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Maintenance, Maintainers and Data



Aim


Assist industry to move maintenance practices and decision-making into the 21st Century so that Maintenance delivers value through minimising of risk and ensuring asset systems operate in a predictable and controlled environment.




Maintainer of the Future White Paper

In the last two decades we have seen significant changes in how assets are operated due to advances in process control, remote operations systems, and the development of autonomous assets. In contrast, the nature of maintainers’ day-to-day work has changed very little. Engines still need lubricated, motors wired up, pipes welded and sensing systems repaired. However we may be at a tipping point as a combination of business drivers (cost, productivity, safety) and technical developments (automation, augmented reality, real-time diagnostics) combine to change the nature of maintenance work. This paper examines these drivers and looks at how these might influence the work and training of the maintainer of the future.

Collaborators: W.Jacobs (co-author), numerous contributors from industry, government and academia

Outputs:

Funding: CRC Mining 2013-14




Maintainers of the Future – Adapting to Change

This project started in 2014 as a follow up to the Maintainer of the Future White Paper. In the course of the White Paper it became apparent that the voice of the maintainers is rarely heard in studies about their work practices and training requirements. This new project aims to address this with the help of colleagues in Anthropology here at UWA. Modern anthropologists work with the likes of Google to understand consumers and employees. Here we are looking at the following questions: “How does modern technician’s work shape their learning, identity and community?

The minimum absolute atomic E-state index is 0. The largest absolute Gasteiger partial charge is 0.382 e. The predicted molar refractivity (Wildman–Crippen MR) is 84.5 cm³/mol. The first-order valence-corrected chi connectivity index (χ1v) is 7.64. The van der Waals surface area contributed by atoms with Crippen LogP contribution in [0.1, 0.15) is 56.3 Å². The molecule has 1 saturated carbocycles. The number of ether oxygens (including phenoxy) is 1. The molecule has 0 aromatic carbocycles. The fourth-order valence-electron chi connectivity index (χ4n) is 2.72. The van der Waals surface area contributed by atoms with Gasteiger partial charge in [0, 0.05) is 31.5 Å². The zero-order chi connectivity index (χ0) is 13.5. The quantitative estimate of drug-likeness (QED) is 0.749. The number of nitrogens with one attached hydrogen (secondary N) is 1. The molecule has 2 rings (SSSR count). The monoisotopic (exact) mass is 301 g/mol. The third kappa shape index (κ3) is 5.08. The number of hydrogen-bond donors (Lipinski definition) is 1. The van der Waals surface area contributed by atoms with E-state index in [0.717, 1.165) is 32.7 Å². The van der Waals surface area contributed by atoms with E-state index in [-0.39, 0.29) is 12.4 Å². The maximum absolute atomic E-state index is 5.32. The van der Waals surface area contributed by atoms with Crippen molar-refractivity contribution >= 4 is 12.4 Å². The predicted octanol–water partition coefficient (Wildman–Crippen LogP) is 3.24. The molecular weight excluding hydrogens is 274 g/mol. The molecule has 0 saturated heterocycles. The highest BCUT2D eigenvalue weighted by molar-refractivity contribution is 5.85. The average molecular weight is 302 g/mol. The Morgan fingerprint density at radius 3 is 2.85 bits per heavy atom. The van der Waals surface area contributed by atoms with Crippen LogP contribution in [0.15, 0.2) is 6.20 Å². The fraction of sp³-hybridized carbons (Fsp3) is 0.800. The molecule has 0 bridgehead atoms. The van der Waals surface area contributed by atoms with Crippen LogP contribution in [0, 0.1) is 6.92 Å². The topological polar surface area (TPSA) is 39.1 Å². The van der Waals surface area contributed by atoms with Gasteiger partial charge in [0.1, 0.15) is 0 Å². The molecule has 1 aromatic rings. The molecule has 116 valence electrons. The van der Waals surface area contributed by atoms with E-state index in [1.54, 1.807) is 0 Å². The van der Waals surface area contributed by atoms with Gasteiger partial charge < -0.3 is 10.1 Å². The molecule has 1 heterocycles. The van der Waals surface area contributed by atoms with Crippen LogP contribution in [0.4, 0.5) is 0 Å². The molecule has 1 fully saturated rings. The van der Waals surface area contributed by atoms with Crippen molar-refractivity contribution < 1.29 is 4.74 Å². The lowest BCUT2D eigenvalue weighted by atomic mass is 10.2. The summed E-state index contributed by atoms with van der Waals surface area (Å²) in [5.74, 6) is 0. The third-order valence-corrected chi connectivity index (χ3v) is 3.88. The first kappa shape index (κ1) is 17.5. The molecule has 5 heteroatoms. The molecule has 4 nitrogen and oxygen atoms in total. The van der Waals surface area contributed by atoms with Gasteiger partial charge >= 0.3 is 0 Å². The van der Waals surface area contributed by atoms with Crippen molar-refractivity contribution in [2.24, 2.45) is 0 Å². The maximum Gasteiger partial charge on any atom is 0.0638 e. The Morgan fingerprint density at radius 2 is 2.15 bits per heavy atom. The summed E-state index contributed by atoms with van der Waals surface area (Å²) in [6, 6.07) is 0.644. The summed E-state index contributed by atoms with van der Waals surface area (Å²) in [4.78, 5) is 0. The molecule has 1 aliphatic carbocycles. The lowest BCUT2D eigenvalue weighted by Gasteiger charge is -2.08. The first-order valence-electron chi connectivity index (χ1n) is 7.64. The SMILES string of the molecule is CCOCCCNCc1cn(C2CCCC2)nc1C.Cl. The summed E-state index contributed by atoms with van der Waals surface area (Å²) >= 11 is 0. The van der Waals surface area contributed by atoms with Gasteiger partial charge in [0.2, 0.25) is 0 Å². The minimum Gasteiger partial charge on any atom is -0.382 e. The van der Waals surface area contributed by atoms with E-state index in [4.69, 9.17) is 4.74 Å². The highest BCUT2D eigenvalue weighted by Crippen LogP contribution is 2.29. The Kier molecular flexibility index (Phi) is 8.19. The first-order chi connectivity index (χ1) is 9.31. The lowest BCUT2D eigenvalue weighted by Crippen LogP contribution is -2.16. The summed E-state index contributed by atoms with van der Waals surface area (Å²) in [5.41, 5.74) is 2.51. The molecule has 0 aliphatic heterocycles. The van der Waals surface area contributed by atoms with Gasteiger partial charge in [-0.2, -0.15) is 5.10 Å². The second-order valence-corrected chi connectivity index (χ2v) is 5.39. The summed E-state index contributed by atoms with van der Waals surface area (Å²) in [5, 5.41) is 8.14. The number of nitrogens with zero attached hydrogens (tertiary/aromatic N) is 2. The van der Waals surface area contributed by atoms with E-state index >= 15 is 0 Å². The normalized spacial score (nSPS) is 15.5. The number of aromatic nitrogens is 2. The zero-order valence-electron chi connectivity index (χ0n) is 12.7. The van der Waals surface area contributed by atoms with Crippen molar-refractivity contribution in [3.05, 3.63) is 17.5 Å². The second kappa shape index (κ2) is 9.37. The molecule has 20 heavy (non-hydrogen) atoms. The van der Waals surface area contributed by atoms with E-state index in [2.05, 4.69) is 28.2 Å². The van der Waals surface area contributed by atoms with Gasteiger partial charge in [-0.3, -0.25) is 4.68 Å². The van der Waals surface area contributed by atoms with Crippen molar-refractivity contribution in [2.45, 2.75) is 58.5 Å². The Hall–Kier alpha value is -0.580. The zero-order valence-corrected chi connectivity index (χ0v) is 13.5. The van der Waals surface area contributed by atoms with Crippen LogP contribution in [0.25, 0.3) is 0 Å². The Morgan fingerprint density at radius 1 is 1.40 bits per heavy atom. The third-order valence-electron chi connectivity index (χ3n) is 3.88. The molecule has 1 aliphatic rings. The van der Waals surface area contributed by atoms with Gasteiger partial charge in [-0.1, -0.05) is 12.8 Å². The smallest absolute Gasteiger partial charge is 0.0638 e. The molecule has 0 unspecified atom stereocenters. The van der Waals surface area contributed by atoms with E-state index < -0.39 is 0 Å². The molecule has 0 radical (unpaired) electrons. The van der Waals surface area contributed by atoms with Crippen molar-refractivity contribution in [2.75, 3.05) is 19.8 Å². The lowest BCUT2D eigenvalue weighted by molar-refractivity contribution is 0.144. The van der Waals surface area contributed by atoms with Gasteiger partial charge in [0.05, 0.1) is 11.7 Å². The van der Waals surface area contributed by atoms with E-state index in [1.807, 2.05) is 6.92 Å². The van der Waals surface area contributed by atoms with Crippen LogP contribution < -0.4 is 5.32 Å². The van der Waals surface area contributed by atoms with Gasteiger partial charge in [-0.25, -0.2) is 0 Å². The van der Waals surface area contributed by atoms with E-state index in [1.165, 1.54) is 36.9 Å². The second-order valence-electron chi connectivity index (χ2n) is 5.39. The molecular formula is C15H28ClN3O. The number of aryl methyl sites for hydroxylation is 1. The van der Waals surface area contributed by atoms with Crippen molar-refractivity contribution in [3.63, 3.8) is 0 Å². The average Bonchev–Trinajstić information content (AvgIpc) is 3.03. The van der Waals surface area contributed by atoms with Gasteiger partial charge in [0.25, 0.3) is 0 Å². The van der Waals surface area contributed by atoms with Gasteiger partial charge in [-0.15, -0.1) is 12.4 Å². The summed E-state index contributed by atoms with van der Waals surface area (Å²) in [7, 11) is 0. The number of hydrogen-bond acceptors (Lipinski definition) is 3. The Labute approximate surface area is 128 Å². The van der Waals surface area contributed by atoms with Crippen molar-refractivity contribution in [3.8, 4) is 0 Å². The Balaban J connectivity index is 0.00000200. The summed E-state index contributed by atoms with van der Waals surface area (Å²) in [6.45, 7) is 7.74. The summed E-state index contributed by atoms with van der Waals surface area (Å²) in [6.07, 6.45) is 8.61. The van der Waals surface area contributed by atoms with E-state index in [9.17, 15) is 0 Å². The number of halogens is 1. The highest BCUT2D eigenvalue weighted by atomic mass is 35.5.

How is this changing with changes in technology, training practices, and organisational work practices? If you change the nature of the work, what does that do to people’s identity and commitment to the work? What are the impacts of these changes on maintainers? What are the impacts of these changes on organisational productivity and safety?”

Collaborators: A/P Martin Forsey and Marc Schmidlin (both at the UWA School of Anthropology and Sociology)




A tool for assessing Maintenance Data Quality

This paper presents an approach to decide a priori what types of decision support models an organisation’s operational and maintenance data will support. It is based on the idea that the model selected should be fit for purpose for the decision that needs to be made and the data available to support the model. The approach is tested using a set of decisions from component life prediction through to more complex condition based maintenance decisions. Only a limited number of cases involving critical equipment had the data to support routine condition based maintenance decisions. The approach supports the organisation to improve by identifying which data would be most useful for specific decision support models they might wish to use. It also provides a scoring mechanism so that improvements in data over time can be tracked.

Collaborator: Dr. Neil Montgomery (Centre for Maintenance Optimisation and Reliability Engineering, University of Toronto)

Outputs:




Improving the quality of data collected by maintainers